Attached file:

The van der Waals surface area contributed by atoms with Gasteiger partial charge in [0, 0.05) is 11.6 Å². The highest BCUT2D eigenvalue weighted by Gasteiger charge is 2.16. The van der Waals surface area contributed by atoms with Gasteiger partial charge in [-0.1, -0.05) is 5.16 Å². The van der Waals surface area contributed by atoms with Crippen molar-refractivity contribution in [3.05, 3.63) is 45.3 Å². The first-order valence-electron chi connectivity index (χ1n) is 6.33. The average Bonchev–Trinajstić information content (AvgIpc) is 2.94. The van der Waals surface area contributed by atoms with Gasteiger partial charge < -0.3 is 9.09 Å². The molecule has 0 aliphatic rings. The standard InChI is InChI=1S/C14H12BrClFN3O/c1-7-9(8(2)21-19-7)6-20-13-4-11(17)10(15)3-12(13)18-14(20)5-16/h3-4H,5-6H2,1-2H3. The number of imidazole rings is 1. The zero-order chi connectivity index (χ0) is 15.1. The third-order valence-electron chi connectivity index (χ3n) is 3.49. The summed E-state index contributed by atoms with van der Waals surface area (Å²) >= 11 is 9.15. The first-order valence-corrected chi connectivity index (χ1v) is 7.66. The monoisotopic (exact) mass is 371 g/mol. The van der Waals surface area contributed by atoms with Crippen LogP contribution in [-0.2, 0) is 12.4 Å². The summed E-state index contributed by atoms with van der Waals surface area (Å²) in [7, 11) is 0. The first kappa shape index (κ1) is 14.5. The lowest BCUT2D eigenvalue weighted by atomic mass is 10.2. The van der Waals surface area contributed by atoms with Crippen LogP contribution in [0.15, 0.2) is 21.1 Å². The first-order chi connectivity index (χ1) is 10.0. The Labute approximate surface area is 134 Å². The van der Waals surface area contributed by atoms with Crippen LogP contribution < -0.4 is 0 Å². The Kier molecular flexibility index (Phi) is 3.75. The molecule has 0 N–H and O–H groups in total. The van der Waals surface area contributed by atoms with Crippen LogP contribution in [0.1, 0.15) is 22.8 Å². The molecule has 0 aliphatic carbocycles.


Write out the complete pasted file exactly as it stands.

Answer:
The van der Waals surface area contributed by atoms with Gasteiger partial charge in [0, 0.05) is 11.6 Å². The highest BCUT2D eigenvalue weighted by Gasteiger charge is 2.16. The van der Waals surface area contributed by atoms with Gasteiger partial charge in [-0.1, -0.05) is 5.16 Å². The van der Waals surface area contributed by atoms with Crippen molar-refractivity contribution in [3.05, 3.63) is 45.3 Å². The first-order valence-electron chi connectivity index (χ1n) is 6.33. The average Bonchev–Trinajstić information content (AvgIpc) is 2.94. The van der Waals surface area contributed by atoms with Gasteiger partial charge < -0.3 is 9.09 Å². The molecule has 0 aliphatic rings. The standard InChI is InChI=1S/C14H12BrClFN3O/c1-7-9(8(2)21-19-7)6-20-13-4-11(17)10(15)3-12(13)18-14(20)5-16/h3-4H,5-6H2,1-2H3. The number of imidazole rings is 1. The zero-order chi connectivity index (χ0) is 15.1. The third-order valence-electron chi connectivity index (χ3n) is 3.49. The summed E-state index contributed by atoms with van der Waals surface area (Å²) >= 11 is 9.15. The first-order valence-corrected chi connectivity index (χ1v) is 7.66. The monoisotopic (exact) mass is 371 g/mol. The van der Waals surface area contributed by atoms with Crippen LogP contribution in [-0.2, 0) is 12.4 Å². The summed E-state index contributed by atoms with van der Waals surface area (Å²) in [7, 11) is 0. The first kappa shape index (κ1) is 14.5. The lowest BCUT2D eigenvalue weighted by atomic mass is 10.2. The van der Waals surface area contributed by atoms with Crippen LogP contribution in [0.15, 0.2) is 21.1 Å². The first-order chi connectivity index (χ1) is 10.0. The Labute approximate surface area is 134 Å². The van der Waals surface area contributed by atoms with Crippen LogP contribution < -0.4 is 0 Å². The Kier molecular flexibility index (Phi) is 3.75. The molecule has 0 N–H and O–H groups in total. The van der Waals surface area contributed by atoms with Crippen LogP contribution in [0.1, 0.15) is 22.8 Å². The molecule has 0 aliphatic carbocycles.